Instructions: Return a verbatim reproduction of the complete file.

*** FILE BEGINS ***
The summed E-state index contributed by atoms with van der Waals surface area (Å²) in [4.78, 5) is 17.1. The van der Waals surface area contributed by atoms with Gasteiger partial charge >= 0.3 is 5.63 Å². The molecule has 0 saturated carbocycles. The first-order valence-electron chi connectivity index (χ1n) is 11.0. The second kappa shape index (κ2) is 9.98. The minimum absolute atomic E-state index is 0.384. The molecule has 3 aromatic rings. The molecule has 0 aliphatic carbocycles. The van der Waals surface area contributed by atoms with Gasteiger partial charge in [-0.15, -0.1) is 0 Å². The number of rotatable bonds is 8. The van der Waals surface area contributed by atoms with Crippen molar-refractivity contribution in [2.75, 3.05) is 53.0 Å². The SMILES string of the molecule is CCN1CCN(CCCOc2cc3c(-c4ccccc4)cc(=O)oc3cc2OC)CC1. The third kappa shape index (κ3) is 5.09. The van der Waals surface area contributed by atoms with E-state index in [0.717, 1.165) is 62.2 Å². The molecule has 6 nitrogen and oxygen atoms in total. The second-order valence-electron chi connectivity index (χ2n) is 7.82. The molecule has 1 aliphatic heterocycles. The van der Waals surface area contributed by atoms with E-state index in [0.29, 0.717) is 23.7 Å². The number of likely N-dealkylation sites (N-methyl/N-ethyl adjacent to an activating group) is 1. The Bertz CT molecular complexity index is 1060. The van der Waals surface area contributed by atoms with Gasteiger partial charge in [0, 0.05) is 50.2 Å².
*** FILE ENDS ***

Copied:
The summed E-state index contributed by atoms with van der Waals surface area (Å²) in [4.78, 5) is 17.1. The van der Waals surface area contributed by atoms with Gasteiger partial charge >= 0.3 is 5.63 Å². The molecule has 0 saturated carbocycles. The first-order valence-electron chi connectivity index (χ1n) is 11.0. The second kappa shape index (κ2) is 9.98. The minimum absolute atomic E-state index is 0.384. The molecule has 3 aromatic rings. The molecule has 0 aliphatic carbocycles. The van der Waals surface area contributed by atoms with Gasteiger partial charge in [-0.15, -0.1) is 0 Å². The number of rotatable bonds is 8. The van der Waals surface area contributed by atoms with Crippen molar-refractivity contribution in [2.75, 3.05) is 53.0 Å². The SMILES string of the molecule is CCN1CCN(CCCOc2cc3c(-c4ccccc4)cc(=O)oc3cc2OC)CC1. The third kappa shape index (κ3) is 5.09. The van der Waals surface area contributed by atoms with E-state index in [0.717, 1.165) is 62.2 Å². The molecule has 6 nitrogen and oxygen atoms in total. The second-order valence-electron chi connectivity index (χ2n) is 7.82. The molecule has 1 aliphatic heterocycles. The van der Waals surface area contributed by atoms with E-state index in [0.29, 0.717) is 23.7 Å². The number of likely N-dealkylation sites (N-methyl/N-ethyl adjacent to an activating group) is 1. The Bertz CT molecular complexity index is 1060. The van der Waals surface area contributed by atoms with Gasteiger partial charge in [0, 0.05) is 50.2 Å².